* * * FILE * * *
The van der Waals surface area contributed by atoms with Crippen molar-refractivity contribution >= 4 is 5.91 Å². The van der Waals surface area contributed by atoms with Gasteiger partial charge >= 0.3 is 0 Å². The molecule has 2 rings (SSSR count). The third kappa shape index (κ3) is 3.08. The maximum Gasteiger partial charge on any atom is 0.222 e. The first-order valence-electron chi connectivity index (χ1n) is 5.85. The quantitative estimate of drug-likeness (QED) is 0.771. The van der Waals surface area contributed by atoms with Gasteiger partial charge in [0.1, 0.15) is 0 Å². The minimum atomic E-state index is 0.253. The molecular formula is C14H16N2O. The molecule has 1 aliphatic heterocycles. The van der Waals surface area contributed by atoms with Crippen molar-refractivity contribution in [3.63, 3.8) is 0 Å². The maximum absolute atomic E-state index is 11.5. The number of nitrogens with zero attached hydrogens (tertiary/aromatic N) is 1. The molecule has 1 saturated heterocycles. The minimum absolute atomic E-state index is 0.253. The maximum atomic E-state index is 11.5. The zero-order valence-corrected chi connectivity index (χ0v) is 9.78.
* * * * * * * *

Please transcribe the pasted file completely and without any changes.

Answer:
The van der Waals surface area contributed by atoms with Crippen molar-refractivity contribution >= 4 is 5.91 Å². The van der Waals surface area contributed by atoms with Gasteiger partial charge >= 0.3 is 0 Å². The molecule has 2 rings (SSSR count). The third kappa shape index (κ3) is 3.08. The maximum Gasteiger partial charge on any atom is 0.222 e. The first-order valence-electron chi connectivity index (χ1n) is 5.85. The quantitative estimate of drug-likeness (QED) is 0.771. The van der Waals surface area contributed by atoms with Gasteiger partial charge in [0.1, 0.15) is 0 Å². The minimum atomic E-state index is 0.253. The molecular formula is C14H16N2O. The molecule has 1 aliphatic heterocycles. The van der Waals surface area contributed by atoms with Crippen molar-refractivity contribution in [3.63, 3.8) is 0 Å². The maximum absolute atomic E-state index is 11.5. The number of nitrogens with zero attached hydrogens (tertiary/aromatic N) is 1. The molecule has 1 saturated heterocycles. The minimum absolute atomic E-state index is 0.253. The maximum atomic E-state index is 11.5. The zero-order valence-corrected chi connectivity index (χ0v) is 9.78.